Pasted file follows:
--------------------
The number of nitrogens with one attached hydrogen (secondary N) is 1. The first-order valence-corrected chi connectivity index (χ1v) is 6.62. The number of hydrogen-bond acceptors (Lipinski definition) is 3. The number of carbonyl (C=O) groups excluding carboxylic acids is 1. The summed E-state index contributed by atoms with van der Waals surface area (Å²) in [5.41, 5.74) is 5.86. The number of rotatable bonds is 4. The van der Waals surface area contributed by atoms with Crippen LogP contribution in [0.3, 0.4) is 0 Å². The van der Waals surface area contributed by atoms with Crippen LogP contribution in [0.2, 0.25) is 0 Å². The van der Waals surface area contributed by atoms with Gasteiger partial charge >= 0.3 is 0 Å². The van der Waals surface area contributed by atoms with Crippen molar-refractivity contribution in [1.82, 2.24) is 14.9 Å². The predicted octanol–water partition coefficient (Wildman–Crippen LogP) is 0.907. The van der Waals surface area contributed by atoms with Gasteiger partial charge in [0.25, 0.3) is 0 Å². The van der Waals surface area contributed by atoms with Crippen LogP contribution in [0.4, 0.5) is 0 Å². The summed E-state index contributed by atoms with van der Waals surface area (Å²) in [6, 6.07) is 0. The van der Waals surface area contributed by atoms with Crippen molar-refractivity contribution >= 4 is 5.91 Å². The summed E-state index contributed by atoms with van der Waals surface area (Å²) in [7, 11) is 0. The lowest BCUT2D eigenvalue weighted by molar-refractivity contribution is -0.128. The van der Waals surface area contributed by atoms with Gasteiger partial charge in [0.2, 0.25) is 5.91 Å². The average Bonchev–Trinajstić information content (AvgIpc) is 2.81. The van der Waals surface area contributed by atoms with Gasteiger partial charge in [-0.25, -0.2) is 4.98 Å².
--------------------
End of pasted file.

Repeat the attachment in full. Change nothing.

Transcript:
The number of nitrogens with one attached hydrogen (secondary N) is 1. The first-order valence-corrected chi connectivity index (χ1v) is 6.62. The number of hydrogen-bond acceptors (Lipinski definition) is 3. The number of carbonyl (C=O) groups excluding carboxylic acids is 1. The summed E-state index contributed by atoms with van der Waals surface area (Å²) in [5.41, 5.74) is 5.86. The number of rotatable bonds is 4. The van der Waals surface area contributed by atoms with Crippen LogP contribution in [0.3, 0.4) is 0 Å². The van der Waals surface area contributed by atoms with Crippen LogP contribution in [0.2, 0.25) is 0 Å². The van der Waals surface area contributed by atoms with Gasteiger partial charge >= 0.3 is 0 Å². The van der Waals surface area contributed by atoms with Crippen molar-refractivity contribution in [1.82, 2.24) is 14.9 Å². The predicted octanol–water partition coefficient (Wildman–Crippen LogP) is 0.907. The van der Waals surface area contributed by atoms with Gasteiger partial charge in [0.25, 0.3) is 0 Å². The van der Waals surface area contributed by atoms with Crippen LogP contribution in [0.4, 0.5) is 0 Å². The summed E-state index contributed by atoms with van der Waals surface area (Å²) in [6, 6.07) is 0. The van der Waals surface area contributed by atoms with Crippen molar-refractivity contribution >= 4 is 5.91 Å². The summed E-state index contributed by atoms with van der Waals surface area (Å²) in [7, 11) is 0. The lowest BCUT2D eigenvalue weighted by molar-refractivity contribution is -0.128. The van der Waals surface area contributed by atoms with Gasteiger partial charge in [0.2, 0.25) is 5.91 Å². The average Bonchev–Trinajstić information content (AvgIpc) is 2.81. The van der Waals surface area contributed by atoms with Gasteiger partial charge in [-0.25, -0.2) is 4.98 Å².